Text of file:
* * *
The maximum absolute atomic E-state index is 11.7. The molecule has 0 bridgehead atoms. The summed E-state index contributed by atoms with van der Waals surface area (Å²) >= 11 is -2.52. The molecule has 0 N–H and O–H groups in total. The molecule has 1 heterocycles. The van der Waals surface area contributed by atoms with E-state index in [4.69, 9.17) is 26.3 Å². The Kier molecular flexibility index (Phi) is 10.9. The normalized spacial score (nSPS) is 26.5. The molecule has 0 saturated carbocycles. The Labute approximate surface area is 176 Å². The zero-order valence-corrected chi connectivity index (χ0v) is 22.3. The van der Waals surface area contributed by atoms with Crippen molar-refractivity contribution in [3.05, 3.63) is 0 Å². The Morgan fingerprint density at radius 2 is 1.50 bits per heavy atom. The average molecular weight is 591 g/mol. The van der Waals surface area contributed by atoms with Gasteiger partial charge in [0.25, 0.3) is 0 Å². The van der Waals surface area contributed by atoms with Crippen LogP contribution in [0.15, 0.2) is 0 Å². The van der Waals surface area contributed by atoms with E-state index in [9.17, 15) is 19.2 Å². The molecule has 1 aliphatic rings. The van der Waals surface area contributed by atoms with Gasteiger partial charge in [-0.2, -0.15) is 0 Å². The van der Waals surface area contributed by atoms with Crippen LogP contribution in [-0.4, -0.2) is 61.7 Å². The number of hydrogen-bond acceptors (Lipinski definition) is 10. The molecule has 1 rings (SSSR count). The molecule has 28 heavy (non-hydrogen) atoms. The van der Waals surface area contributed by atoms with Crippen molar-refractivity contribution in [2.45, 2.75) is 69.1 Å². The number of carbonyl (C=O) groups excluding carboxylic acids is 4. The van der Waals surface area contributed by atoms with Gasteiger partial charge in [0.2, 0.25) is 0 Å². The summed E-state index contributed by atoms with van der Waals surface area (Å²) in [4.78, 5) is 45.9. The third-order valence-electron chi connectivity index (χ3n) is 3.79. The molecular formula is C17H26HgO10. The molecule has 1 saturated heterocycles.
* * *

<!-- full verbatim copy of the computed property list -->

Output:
The maximum absolute atomic E-state index is 11.7. The molecule has 0 bridgehead atoms. The summed E-state index contributed by atoms with van der Waals surface area (Å²) >= 11 is -2.52. The molecule has 0 N–H and O–H groups in total. The molecule has 1 heterocycles. The van der Waals surface area contributed by atoms with E-state index in [4.69, 9.17) is 26.3 Å². The Kier molecular flexibility index (Phi) is 10.9. The normalized spacial score (nSPS) is 26.5. The molecule has 0 saturated carbocycles. The Labute approximate surface area is 176 Å². The zero-order valence-corrected chi connectivity index (χ0v) is 22.3. The van der Waals surface area contributed by atoms with Crippen molar-refractivity contribution in [3.05, 3.63) is 0 Å². The Morgan fingerprint density at radius 2 is 1.50 bits per heavy atom. The average molecular weight is 591 g/mol. The van der Waals surface area contributed by atoms with Gasteiger partial charge in [0.25, 0.3) is 0 Å². The van der Waals surface area contributed by atoms with Crippen LogP contribution in [0.15, 0.2) is 0 Å². The van der Waals surface area contributed by atoms with E-state index in [9.17, 15) is 19.2 Å². The molecule has 1 aliphatic rings. The van der Waals surface area contributed by atoms with Gasteiger partial charge in [-0.2, -0.15) is 0 Å². The van der Waals surface area contributed by atoms with Crippen LogP contribution in [-0.4, -0.2) is 61.7 Å². The number of hydrogen-bond acceptors (Lipinski definition) is 10. The molecule has 1 rings (SSSR count). The molecule has 28 heavy (non-hydrogen) atoms. The van der Waals surface area contributed by atoms with Crippen molar-refractivity contribution in [2.45, 2.75) is 69.1 Å². The number of carbonyl (C=O) groups excluding carboxylic acids is 4. The van der Waals surface area contributed by atoms with Gasteiger partial charge in [0.2, 0.25) is 0 Å². The summed E-state index contributed by atoms with van der Waals surface area (Å²) in [4.78, 5) is 45.9. The third-order valence-electron chi connectivity index (χ3n) is 3.79. The molecular formula is C17H26HgO10. The molecule has 1 saturated heterocycles.